The image below is a montage from the Wildlife Photographer of the Year competition, 2021. The collection is random, chosen and arranged by the Australian National Maritime Museum website. I display this, not because the images are particularly good, bad, great or mundane, they're just wildlife images.
The question I pose to you is this: Which specific camera model was used to take each photo?
© Gil Wizen, Laurent Ballesta, Martin Gregus, Sergio Marijuan, Cristobal Serrano , Christian Spencer
OK, maybe a bit unfair. So how about: which camera brand was used to take each photo? No? Well then, which lens was used? (No peeking at captions or such on the ANMM website.)
Can't do it? Of course not, you say. That's idiotic. No one can tell which camera or lens was used. Maybe you can guess and hit the right answer when it comes to camera brands as there are only a literal handful of companies out there making cameras used by wildlife photographers.
Let's list them.
Maybe Fuji, but probably not.
Leica. Hipster street photographers only. No one uses them for wildlife.
Hasselblad. I have seen a couple of Swedes use them, but with no long lenses they're not much use overall for wildlife.
Ooooh!! Pentax. Sort of. Ever seen a wildlife photographer with a Pentax? Me neither.
Panasonic? Maybe, but probably not.
So four serious contenders.
And yet still no one can definitively state which one was used, especially if you don't know the photographer.
The same goes for lenses. Was it a 600mm f4 or a Tamron 150-600mm zoom? A $1000 Canon RF 600 STM lens or a $20,000 Sony?
The point here is that despite all the bovine coprology peddled by the photographic community, the brand of camera equipment and lens choice is "unknowable", and frankly irrelevant. It's total bunk.
You would probably have a fairly easy time, back in the '80's, differentiating between a zoom lens and a prime. It was pretty easy. The former was never sharp, flared like a sand blasted pair of sunglasses and had enough distortion to start a carnival sideshow. Top of the line prime lenses didn't have those flaws.
To make this clear and precise, a great photo is defined by ideas, not equipment.
So why is the entire wildlife photographic community knee deep in steaming Angus scat? Make a search on YouTube for "wildlife photography" or just "wildlife" and the majority of results will be pimping a particular brand, camera or lens, often under the guise of being a "wildlife" video. You know, "My day photographing birds (sigh, more about that another time) with the Nikon/Sony/Canon/whatever camera and/or lens.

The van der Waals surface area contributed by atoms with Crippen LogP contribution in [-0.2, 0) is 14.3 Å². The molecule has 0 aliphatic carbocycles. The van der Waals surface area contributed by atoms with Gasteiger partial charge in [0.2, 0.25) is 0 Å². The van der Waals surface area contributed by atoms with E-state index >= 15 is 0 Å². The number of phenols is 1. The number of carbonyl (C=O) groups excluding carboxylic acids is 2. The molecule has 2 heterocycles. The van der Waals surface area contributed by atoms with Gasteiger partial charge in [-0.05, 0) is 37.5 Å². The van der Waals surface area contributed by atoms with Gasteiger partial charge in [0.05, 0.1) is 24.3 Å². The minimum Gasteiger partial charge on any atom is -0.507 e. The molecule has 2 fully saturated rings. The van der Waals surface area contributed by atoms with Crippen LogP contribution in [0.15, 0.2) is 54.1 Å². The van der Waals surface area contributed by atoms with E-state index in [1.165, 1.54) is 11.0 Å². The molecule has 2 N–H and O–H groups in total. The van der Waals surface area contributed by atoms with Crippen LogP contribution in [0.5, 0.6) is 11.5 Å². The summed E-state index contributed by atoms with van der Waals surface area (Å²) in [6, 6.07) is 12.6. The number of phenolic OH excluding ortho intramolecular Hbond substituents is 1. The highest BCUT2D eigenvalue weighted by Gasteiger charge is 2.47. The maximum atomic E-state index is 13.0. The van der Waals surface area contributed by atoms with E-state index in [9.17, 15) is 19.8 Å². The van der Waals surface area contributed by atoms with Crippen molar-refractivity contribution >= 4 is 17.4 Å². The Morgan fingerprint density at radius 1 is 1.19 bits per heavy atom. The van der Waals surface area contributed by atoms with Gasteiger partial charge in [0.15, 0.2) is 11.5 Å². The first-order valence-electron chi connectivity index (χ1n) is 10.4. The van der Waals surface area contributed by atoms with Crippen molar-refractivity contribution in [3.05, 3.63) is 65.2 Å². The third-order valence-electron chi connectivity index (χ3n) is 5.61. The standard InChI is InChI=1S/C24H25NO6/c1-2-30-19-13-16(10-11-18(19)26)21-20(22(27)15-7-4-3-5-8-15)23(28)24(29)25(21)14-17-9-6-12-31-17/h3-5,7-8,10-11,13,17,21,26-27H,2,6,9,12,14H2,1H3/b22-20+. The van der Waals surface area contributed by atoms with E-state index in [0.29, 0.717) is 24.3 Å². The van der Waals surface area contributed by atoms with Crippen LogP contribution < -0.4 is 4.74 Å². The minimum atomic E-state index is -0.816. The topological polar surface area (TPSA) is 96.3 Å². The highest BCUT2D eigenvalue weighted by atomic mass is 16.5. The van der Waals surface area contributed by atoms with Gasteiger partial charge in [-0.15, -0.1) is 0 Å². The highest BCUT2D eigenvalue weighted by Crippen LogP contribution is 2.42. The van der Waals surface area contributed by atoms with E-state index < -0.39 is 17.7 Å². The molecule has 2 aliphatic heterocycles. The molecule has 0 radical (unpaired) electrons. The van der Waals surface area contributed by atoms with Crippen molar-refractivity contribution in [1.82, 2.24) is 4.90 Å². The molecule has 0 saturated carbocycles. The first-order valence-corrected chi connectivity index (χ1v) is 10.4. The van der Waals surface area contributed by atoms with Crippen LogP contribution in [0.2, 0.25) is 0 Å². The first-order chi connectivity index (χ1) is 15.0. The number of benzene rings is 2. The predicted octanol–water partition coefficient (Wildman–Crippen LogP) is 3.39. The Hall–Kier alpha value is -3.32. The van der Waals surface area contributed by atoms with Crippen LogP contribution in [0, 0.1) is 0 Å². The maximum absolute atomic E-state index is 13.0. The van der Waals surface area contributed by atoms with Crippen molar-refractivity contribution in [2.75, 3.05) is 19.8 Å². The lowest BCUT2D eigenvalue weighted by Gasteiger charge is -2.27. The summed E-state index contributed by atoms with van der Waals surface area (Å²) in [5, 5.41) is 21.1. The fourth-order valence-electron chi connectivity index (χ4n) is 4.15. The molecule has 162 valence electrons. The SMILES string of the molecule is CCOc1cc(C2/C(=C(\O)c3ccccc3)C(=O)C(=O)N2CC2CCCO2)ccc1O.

Because we are conditioned by society to think in terms of material things, not ideas.
You can sell a "thing". You can buy a "thing". But you can't do that with ideas, inspiration, concepts, ideology, muse, meaning, purpose. Those qualities push us to make better images, to avoid the cliche. Obsessing and buying camera equipment does the opposite.
The desire to obtain, the endorphin rush on acquisition, the fondling and cherishing of that new bit of gear quickly fades, leaving us with a weirdly empty, unsatisfied feeling and one more Angus pat to drag around.
The bottom line is that applying yourself, mentally, to wildlife photography will give you far better results than some piece of overpriced equipment.
Learning the feeding and breeding habits of a critter will put you in a far better position to find your next subject. And when you do find that animal, how will you tell it's story? How can you use light, composition structure and the boundaries of photography to capture the essence of that experience?
One of my favourite photographers is Edward Weston. Long dead, but one of the early leading lights in the photographic art movement.
His photographs of peppers are exquisite. Photographed on his kitchen table with a plate camera and a lens that never provided a really sharp image, his pepper images are not images of peppers. They are far more than that. Alien landscapes, contorted sculptures of light, nudes, flesh, humanity.
Edward Weston: Pepper No. 30 (1930)
They are images of peppers, but only superficially. His images are of ideas and feelings, interpretation and human experience.
What camera and lens did he use? What tripod? Fluid head or gimble? Will buying the latest equipment push your images into those transcendent realms?
If you have to ask those questions of his images, maybe wildlife photography is not for you.
The equipment you already own will do the job, working within its limitations. Your mind, your ideas, how you feel about the subject will do far more to improve your image making than any piece of gear pimped by some sold out influencer.
Walrus mother protecting her calf